BM: There was the Moral Machine experiment. So that was a very large global study out of MIT, where they built this website and a data-collection tool that was based around the Trolley Problem thought experiment. And the idea was that you’d get people from all over the world to go through several scenarios about which lane an autonomous car should pick. In one lane, you might have an elderly woman and a baby. In the other lane, you’d have a dog.… You could collect a bunch of data that told you something about the moral preferences or the ethics of people in general.
But the key thing here is the approach taken was essentially [creating] moral decision-making rules for robots or for autonomous cars through the wisdom of the crowd, through a majority-rules approach. And that, to me, is perverse when it comes to ethics. Because ethics is not just whatever the majority thinks is right. You are supposed to justify your reasons with evidence or rationality or just reasoning. There’s lots of different things that can make you accept an ethical argument. But the point is, it’s about the argumentation and the evidence — not just the number of people that believe something.
Q: What other ethical concerns do you have about AI being used in medical decision-making?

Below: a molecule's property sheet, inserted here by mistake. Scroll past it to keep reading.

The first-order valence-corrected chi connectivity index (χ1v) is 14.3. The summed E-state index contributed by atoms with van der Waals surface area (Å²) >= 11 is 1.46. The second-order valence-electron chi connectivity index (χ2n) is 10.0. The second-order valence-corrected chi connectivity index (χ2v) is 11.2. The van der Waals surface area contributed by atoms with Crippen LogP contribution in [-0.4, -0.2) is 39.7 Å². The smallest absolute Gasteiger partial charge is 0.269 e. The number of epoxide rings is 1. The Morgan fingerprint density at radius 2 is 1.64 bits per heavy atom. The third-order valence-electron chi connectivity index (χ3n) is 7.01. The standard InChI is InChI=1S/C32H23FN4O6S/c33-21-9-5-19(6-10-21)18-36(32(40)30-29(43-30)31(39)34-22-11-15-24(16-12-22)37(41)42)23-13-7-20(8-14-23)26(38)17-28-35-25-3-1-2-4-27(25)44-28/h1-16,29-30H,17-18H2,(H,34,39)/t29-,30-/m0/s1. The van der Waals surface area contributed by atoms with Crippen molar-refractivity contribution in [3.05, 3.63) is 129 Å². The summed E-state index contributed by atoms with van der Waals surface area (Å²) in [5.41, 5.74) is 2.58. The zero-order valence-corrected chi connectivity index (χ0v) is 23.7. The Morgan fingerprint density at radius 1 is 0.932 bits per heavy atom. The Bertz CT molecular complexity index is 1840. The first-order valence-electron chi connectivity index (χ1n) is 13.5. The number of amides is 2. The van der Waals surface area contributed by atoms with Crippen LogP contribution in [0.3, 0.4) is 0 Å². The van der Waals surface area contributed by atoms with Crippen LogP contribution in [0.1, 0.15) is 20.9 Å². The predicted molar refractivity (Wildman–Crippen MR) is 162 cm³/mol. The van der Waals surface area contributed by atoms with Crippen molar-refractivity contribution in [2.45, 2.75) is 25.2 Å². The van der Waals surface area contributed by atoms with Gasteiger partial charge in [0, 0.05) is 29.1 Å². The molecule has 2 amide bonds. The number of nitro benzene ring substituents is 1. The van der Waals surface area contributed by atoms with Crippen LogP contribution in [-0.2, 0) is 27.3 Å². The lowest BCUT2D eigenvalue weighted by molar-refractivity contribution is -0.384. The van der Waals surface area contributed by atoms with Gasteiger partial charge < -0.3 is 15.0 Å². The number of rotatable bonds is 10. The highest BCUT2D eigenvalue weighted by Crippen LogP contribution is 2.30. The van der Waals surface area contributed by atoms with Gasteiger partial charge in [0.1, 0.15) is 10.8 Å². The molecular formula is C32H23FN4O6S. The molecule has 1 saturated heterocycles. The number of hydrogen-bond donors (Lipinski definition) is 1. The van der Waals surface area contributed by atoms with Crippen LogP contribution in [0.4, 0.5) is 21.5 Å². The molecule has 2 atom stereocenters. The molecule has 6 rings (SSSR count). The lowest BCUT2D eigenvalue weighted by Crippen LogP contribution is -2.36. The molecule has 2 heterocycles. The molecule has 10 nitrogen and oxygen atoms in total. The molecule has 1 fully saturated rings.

BM: In medicine, it’s a well-known fact that there are very significant data gaps, in the sense that much of medicine historically has been developed around the idea of a white male body. And you have worse or less data for other people — for women, for people of color, for any sort of ethnic minority or minority group in society. … at is a problem that has faced medical research and medical decision-making for a long time. And if we’re training our medical [AI] systems with historical data from medicine — which of course we’re going to do, because that’s the data we have — the systems will pick up those biases and can exacerbate those biases or create new biases. So that is very, very clearly an ethical problem. But that is not about the system engaging in ethical reasoning and saying, “You know what, I want to perform worse for women than I do for men.” It’s more that we have bias in society, and the system is picking it up, inevitably replicating and exacerbating it.
If we engage in this sort of thinking, where we think of these systems as magic or as objective, because they’re expensive, or they’re trained on the best data, [or] they don’t have that human bias built into them — all of that is nonsense. They’re learning from us. And we have created a biased world and an inequal world.